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Command View SDM security concerns

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Aaron Nienhuis
Frequent Visitor

Command View SDM security concerns

We recently purchased a couple VA7400s with HP15 firmware and Command View SDM 1.04. I installed the CV SDM hostagent, client and server components on an HPUX 11.0 system that is attached to the same SAN as the VA7400s. After installation, I noticed that the CLI commands and the GUI launcher command were world executable. Just for fun, I decided to try to run one of the commands as an unprivileged user, and was shocked when the command actually worked! In fact, an unprivileged user can successfully execute all VA administrative commands with the exception of Secure Manager commands. This means that any user can add, change, and delete LUNs, and even format the entire array! Since the Secure Manager commands have an additional password, an unprivileged user is not able to change the host access privileges on LUNs, but they can delete them entirely.

Merely, removing the world execute bit from the files (as the HP Response Center suggested) does not correct the problem, because unprivileged users can still copy the files into their home directories and successfully execute the commands. Restricting the entire /opt/sanmgr directory structure down so it is only root readable/executable is still not a fix, because an unprivileged user only needs to get the files from somewhere else (like HPs public web site), install them in their home directory, and away they go.

This vulnerability can also exploited remotely by any host allowed access (via the access.dat file) to a server running the CV SDM hostagent. If wildcards are used in the access.dat file (as suggested in the CV SDM users guide), any host in the wildcard subnet can administer the VA arrays. I have confirmed that this vulnerability exists in CV SDM 1.04 on HPUX 11.0, HPUX 11.11, and Red Hat Linux 7.2.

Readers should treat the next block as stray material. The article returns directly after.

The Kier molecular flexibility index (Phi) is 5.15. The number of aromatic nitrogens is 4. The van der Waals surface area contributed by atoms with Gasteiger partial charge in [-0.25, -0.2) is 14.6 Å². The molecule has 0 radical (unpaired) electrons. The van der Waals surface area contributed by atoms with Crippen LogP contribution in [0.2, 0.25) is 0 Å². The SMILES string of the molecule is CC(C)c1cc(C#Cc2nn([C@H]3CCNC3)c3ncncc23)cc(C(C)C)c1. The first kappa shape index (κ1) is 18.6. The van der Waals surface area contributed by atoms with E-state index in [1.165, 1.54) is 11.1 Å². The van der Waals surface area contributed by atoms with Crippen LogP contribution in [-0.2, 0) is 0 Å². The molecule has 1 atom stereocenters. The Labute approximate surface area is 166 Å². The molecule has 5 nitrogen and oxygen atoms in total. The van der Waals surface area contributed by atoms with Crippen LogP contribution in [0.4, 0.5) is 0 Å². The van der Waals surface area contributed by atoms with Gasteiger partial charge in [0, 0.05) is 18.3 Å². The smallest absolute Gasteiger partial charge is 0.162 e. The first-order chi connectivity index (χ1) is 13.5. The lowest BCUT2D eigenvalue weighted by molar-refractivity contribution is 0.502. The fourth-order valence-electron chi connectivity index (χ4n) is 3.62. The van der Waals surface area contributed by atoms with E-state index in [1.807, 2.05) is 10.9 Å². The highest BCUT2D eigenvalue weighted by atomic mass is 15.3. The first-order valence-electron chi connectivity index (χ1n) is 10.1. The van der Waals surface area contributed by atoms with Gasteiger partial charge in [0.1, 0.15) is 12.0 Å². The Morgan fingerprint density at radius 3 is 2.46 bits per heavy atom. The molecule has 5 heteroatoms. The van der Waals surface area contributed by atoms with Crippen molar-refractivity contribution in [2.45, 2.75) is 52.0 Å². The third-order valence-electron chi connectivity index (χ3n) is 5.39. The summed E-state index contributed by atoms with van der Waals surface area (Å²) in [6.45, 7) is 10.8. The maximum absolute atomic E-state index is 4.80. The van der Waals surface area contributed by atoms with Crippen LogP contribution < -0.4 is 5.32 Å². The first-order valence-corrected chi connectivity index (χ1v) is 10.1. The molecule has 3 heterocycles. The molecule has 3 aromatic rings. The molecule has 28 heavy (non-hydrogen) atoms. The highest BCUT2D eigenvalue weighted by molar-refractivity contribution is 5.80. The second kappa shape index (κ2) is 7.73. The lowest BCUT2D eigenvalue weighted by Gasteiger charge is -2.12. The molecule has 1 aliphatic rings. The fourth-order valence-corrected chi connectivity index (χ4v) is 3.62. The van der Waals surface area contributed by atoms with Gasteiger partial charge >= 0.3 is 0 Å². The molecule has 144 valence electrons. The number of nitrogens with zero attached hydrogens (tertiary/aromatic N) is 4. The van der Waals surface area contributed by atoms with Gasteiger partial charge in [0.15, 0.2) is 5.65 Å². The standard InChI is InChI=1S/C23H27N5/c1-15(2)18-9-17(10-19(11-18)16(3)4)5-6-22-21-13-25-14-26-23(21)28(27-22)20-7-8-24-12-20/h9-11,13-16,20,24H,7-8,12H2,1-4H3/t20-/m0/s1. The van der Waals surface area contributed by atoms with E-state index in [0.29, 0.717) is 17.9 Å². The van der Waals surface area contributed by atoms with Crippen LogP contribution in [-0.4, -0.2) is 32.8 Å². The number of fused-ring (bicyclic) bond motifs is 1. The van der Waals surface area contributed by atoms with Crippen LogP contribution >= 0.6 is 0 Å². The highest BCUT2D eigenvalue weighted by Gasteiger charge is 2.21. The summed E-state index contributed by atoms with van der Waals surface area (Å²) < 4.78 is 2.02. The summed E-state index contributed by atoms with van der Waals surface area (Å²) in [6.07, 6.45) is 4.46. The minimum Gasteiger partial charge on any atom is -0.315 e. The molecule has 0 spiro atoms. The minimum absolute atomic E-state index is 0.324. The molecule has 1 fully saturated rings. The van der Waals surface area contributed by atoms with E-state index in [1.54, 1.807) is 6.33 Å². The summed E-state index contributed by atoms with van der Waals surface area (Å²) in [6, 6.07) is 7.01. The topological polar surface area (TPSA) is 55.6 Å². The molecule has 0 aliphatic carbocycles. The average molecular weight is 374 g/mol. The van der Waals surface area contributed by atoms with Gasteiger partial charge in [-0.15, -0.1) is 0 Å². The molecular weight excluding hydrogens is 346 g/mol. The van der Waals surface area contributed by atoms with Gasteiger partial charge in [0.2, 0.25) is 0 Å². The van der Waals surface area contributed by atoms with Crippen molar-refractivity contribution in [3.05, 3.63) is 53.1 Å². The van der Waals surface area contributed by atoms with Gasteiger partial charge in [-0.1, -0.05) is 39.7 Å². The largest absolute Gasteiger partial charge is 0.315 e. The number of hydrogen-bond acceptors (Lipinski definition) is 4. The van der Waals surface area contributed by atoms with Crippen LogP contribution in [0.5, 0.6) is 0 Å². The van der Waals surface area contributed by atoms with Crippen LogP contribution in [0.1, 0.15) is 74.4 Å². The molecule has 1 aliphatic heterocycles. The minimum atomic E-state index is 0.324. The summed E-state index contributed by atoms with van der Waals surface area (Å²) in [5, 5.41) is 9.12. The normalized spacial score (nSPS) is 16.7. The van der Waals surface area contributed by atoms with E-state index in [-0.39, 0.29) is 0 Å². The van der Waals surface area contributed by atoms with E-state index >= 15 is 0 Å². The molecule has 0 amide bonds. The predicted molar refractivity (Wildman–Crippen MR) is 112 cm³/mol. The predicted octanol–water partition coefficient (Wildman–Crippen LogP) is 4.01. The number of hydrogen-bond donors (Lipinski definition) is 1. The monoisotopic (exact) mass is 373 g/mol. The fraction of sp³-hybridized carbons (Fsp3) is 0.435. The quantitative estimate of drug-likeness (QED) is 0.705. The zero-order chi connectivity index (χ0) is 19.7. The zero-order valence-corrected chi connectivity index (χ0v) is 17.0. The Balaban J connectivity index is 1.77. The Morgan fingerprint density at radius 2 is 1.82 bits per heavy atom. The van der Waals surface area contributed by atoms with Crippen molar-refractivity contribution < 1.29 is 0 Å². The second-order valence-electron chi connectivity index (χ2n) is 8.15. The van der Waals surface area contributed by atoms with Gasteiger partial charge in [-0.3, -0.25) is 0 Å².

We first reported this issue to HP almost two months ago, and have been told that even though they agree that security is an important issue, fixing this vulnerability is a lower priority than adding features that customers really want. At this point they're hoping to fix this issue by the end of the year or first part of next. When we asked HP if customers would be notified about this vulnerability, they said that they assumed that most customers were already aware of the vulnerability and just weren't as concerned as we were.

Are we the only ones concerned about this issue? Don't get me wrong, CV SDM is not exactly feature rich, and could definitely use some enhancements, but what good is managing your storage if you can't secure it first? Please let me know if anyone else is concerned about this vulnerability, or if you have questions about what I've found.


Re: Command View SDM security concerns

Our company has purchased VA7410 and I also found this security issue. We are running command view on Windows 2000 platform. I was experimenting with web access and found that from allowed IP you can do anything with LUNs, but not with Secure Manager. Only Secure Manager needs authentication (password). So I am also very concerned about this issue.
Aaron Nienhuis
Frequent Visitor

Re: Command View SDM security concerns

Wow! I can't believe it took 10 months before someone else realized they have a serious security issue if running Command View SDM. I wish I could tell you how much progress HP has made on these issues over the last 10 months, but unfortunately there has been very little.

We actually had the product manager for Command View SDM come to our site so we could explain to him the security flaws in the application, but as of CV SDM 1.06 there has been no change. Actually, the one change HP made is that CV SDM is no longer available on the public web site, which isn't exactly the solution I was looking for.

For now, the best way to secure the product is to install CV SDM on a system with only administrator access. Definately disable the web server, and make sure you don't have any wildcards in the access.dat file. Also, make sure any LUNs that have config priviledges are specifically assigned to the management server. Otherwise, any other system on the SAN could be used to manage the array as well.

In my opinion, these security issues are so basic and severe that this software never should have made it out of the development lab, let alone be in production for almost 2 years!

Thanks for replying, please let me know if you make any progress with HP.